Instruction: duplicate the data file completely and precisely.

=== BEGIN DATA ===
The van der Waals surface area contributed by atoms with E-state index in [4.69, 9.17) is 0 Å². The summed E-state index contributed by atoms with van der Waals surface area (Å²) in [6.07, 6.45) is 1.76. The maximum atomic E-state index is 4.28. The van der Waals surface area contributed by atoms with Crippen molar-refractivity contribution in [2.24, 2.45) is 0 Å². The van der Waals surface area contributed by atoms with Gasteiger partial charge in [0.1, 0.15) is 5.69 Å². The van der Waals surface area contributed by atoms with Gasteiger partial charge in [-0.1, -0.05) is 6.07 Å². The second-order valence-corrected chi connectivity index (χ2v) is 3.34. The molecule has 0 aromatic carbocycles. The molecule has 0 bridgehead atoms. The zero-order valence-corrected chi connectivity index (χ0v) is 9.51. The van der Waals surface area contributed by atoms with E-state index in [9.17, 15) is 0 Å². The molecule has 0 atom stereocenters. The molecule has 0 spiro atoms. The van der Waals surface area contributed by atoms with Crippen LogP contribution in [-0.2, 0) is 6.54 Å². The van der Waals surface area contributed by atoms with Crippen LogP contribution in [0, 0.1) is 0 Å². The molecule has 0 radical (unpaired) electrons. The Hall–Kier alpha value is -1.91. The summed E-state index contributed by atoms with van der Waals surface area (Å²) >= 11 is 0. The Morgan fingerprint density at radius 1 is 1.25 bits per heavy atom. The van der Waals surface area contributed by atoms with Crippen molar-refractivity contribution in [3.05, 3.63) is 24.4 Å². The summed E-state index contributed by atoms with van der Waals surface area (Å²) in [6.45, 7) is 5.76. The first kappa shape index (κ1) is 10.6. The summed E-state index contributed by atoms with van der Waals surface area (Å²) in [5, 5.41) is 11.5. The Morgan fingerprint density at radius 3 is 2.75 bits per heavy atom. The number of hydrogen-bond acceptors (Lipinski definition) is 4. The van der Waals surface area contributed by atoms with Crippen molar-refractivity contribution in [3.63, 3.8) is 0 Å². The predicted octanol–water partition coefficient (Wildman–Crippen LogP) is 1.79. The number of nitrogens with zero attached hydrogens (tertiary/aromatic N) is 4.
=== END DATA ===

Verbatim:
The van der Waals surface area contributed by atoms with E-state index in [4.69, 9.17) is 0 Å². The summed E-state index contributed by atoms with van der Waals surface area (Å²) in [6.07, 6.45) is 1.76. The maximum atomic E-state index is 4.28. The van der Waals surface area contributed by atoms with Crippen molar-refractivity contribution in [2.24, 2.45) is 0 Å². The van der Waals surface area contributed by atoms with Gasteiger partial charge in [0.1, 0.15) is 5.69 Å². The van der Waals surface area contributed by atoms with Gasteiger partial charge in [-0.1, -0.05) is 6.07 Å². The second-order valence-corrected chi connectivity index (χ2v) is 3.34. The molecule has 0 aromatic carbocycles. The molecule has 0 bridgehead atoms. The zero-order valence-corrected chi connectivity index (χ0v) is 9.51. The van der Waals surface area contributed by atoms with E-state index in [9.17, 15) is 0 Å². The molecule has 0 atom stereocenters. The molecule has 0 spiro atoms. The van der Waals surface area contributed by atoms with Crippen LogP contribution in [-0.2, 0) is 6.54 Å². The van der Waals surface area contributed by atoms with Crippen LogP contribution in [0, 0.1) is 0 Å². The molecule has 0 radical (unpaired) electrons. The Hall–Kier alpha value is -1.91. The summed E-state index contributed by atoms with van der Waals surface area (Å²) >= 11 is 0. The Morgan fingerprint density at radius 1 is 1.25 bits per heavy atom. The van der Waals surface area contributed by atoms with Crippen molar-refractivity contribution in [3.05, 3.63) is 24.4 Å². The summed E-state index contributed by atoms with van der Waals surface area (Å²) in [6.45, 7) is 5.76. The first kappa shape index (κ1) is 10.6. The summed E-state index contributed by atoms with van der Waals surface area (Å²) in [5, 5.41) is 11.5. The Morgan fingerprint density at radius 3 is 2.75 bits per heavy atom. The number of hydrogen-bond acceptors (Lipinski definition) is 4. The van der Waals surface area contributed by atoms with Crippen molar-refractivity contribution in [3.63, 3.8) is 0 Å². The predicted octanol–water partition coefficient (Wildman–Crippen LogP) is 1.79. The number of nitrogens with zero attached hydrogens (tertiary/aromatic N) is 4.